You may notice a change in stool color or your stool is more watery than diarrhea caused by the stomach flu or food poisoning, although that may be more indicative of the strength of infection as opposed

Green poop and COVID

Throughout the pandemic, COVID patients have taken to the internet or social media searching for answers on why their poop was green. This shouldn’t alarm you, as it’s common for your stool to change colors when having GI problems.

Simply put, the liver produces a fluid called bile to help digest fats. When food doesn’t break down in time due a viral infection, bile can pass through the GI tract and exit the body through your stool. 

Your poop may also turn yellow because of undigested lipids (fats) in your stool.

How to treat COVID diarrhea

In general, anti-diarrhea medication is one of the most common treatments for watery, liquid stools. Medications such as loperamide (Imodium) or bismuth subsalicylate (Pepto-Bismol) work by slowing down your intestines so more water can be absorbed.

However, a recent study by Stanford Medicine discovered some COVID patients shed genetic material (viral RNA) through feces for up to seven months following infection. Although the sample size was small (113 people), about 13 percent were still shedding the virus four months later and 4 percent still had viral RNA in their feces after seven months.

Why does this matter? Since it’s clear the virus can linger in your GI tract, using anti-diarrhea medications may create a catch-22 – it can temporarily treat your symptoms but may also prolong the time it takes symptoms to clear up.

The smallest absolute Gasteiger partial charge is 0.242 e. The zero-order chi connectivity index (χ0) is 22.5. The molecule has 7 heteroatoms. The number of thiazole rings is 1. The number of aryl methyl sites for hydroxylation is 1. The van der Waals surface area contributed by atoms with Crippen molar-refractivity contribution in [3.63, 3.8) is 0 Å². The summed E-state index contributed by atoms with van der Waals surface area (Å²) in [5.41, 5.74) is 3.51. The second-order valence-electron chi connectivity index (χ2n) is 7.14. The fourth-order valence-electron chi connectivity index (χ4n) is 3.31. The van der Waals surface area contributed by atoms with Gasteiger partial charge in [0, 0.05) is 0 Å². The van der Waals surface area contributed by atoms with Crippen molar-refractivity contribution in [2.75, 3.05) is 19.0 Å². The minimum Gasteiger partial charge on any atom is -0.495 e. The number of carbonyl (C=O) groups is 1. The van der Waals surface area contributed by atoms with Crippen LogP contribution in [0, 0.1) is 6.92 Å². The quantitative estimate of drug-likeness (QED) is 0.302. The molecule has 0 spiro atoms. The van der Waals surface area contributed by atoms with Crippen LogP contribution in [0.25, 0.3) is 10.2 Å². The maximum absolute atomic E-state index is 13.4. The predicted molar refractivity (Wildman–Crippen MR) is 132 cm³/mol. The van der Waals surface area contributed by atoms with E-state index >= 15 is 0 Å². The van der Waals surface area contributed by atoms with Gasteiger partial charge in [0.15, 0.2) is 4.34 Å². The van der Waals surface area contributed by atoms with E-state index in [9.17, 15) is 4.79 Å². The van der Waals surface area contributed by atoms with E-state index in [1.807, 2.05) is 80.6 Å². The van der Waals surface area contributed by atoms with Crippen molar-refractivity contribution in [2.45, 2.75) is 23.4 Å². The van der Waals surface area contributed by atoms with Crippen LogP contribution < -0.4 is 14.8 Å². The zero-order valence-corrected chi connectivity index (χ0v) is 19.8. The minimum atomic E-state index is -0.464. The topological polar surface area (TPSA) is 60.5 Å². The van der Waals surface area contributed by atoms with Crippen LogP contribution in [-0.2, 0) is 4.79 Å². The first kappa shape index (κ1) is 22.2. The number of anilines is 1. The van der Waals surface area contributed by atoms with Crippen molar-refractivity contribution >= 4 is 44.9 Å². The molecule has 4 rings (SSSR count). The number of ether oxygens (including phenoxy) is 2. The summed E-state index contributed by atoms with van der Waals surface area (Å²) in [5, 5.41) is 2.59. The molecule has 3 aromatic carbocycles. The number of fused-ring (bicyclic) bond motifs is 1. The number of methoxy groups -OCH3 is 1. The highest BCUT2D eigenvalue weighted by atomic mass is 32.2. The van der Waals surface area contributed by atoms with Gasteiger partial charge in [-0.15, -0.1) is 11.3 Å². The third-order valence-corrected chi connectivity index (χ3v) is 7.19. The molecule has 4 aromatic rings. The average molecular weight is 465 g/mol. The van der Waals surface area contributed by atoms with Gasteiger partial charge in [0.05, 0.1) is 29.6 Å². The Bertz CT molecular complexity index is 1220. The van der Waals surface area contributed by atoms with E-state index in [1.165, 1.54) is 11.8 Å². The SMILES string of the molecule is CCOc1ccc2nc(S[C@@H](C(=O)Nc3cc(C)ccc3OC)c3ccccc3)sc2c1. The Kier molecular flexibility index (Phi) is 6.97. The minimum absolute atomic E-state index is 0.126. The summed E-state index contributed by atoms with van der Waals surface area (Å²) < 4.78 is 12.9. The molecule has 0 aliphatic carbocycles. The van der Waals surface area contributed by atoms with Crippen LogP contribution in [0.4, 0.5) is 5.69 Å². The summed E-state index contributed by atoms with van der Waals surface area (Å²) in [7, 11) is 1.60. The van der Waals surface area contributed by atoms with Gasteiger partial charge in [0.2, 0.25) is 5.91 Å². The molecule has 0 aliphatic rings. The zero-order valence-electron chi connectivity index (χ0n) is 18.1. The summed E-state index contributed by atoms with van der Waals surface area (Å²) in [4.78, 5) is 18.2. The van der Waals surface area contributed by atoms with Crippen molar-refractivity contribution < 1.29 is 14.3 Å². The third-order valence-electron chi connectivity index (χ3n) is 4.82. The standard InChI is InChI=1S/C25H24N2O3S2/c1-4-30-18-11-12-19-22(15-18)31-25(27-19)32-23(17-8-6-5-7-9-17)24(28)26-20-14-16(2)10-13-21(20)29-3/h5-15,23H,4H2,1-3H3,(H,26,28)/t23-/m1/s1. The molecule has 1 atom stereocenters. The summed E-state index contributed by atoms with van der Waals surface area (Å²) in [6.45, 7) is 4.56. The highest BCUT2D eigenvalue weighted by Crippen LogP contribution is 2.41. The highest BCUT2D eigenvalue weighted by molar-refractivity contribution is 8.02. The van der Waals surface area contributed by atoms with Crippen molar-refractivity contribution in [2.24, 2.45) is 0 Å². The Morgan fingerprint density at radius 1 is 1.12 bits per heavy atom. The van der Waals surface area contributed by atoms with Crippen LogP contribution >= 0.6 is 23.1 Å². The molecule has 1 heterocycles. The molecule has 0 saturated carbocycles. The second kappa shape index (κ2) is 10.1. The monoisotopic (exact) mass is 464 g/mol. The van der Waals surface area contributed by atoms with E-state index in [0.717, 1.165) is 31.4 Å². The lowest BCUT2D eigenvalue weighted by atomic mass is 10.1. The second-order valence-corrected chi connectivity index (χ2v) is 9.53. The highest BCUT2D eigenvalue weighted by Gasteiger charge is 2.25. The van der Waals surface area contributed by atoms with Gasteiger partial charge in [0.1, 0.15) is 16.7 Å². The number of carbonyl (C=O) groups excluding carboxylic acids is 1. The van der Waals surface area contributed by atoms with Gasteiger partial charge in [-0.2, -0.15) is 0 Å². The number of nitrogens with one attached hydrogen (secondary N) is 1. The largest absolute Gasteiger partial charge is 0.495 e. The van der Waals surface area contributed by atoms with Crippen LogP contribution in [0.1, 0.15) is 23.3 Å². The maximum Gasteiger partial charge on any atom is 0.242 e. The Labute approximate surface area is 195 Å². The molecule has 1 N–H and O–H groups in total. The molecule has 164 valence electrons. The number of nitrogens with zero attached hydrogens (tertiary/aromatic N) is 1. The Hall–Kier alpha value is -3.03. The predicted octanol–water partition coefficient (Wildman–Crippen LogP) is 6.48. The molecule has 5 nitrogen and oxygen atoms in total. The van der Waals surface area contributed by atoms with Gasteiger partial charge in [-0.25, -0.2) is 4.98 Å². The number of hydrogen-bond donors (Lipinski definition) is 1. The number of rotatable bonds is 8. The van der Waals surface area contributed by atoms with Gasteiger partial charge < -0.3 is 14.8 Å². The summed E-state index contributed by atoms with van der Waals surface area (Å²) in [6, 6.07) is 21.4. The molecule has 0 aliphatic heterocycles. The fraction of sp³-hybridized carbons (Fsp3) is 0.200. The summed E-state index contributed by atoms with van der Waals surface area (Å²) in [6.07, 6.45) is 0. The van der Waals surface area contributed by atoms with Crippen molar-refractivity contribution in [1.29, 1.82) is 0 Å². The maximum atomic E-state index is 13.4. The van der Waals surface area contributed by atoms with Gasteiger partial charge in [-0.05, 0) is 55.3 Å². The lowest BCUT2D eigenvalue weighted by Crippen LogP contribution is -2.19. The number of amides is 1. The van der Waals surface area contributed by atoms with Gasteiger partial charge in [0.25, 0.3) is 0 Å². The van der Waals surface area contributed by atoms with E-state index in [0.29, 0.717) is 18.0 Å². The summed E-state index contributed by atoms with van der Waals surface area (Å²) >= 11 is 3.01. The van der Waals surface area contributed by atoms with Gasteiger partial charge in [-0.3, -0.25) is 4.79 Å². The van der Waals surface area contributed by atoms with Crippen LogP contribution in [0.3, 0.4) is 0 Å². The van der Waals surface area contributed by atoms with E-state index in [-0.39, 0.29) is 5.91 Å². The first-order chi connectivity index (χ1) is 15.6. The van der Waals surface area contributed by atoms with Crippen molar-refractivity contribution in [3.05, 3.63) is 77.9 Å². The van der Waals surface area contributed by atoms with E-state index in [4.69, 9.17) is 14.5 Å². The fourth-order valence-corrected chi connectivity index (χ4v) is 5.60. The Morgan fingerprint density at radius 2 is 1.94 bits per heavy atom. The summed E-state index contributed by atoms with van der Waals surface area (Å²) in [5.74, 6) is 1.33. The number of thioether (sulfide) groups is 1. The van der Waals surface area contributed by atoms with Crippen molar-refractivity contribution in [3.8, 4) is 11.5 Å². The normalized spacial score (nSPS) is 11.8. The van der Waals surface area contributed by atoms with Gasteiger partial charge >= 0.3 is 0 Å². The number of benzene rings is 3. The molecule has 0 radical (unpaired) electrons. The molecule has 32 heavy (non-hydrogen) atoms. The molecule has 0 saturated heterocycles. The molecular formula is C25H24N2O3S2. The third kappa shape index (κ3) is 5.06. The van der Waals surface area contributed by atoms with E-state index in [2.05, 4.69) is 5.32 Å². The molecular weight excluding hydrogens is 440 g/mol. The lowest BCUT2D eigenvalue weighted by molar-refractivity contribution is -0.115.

In addition to anti-diarrhea medications, simethicone (Gas-X) and bismuth subsalicylate can help reduce gas and bloating associated with GI symptoms.

The key in treating diarrhea, though, is to stay hydrated. Since the large intestine doesn’t absorb water like it normally does when you have diarrhea, it’s easy to lose fluids and electrolytes and become dehydrated. 

Switching to a clear liquid diet is one way to deal with diarrhea. Water, broth, juice, or low-sugar popsicles are all good choices to replenish fluids. Avoid sugary drinks as they cause your body to use more water to process glucose, which can compound dehydration. 

Slowly introduce solids that are gentle on your stomach using the BRAT acronym – bananas, rice, apples and toast. These foods are both bland to not upset your stomach and can help bind your stool to firm it up.

If you experience COVID symptoms, such as viral complications or GI issues, please contact your primary care physician for guidance on how to treat your illness. While uncommon, some COVID cases may cause severe diarrhea that leads to dehydration. It’s important to contact your doctor or head to the nearest emergency room or urgent care facility if you feel fatigued, dizzy, lightheaded or notice a decrease in urine output – all warning signs of dehydration.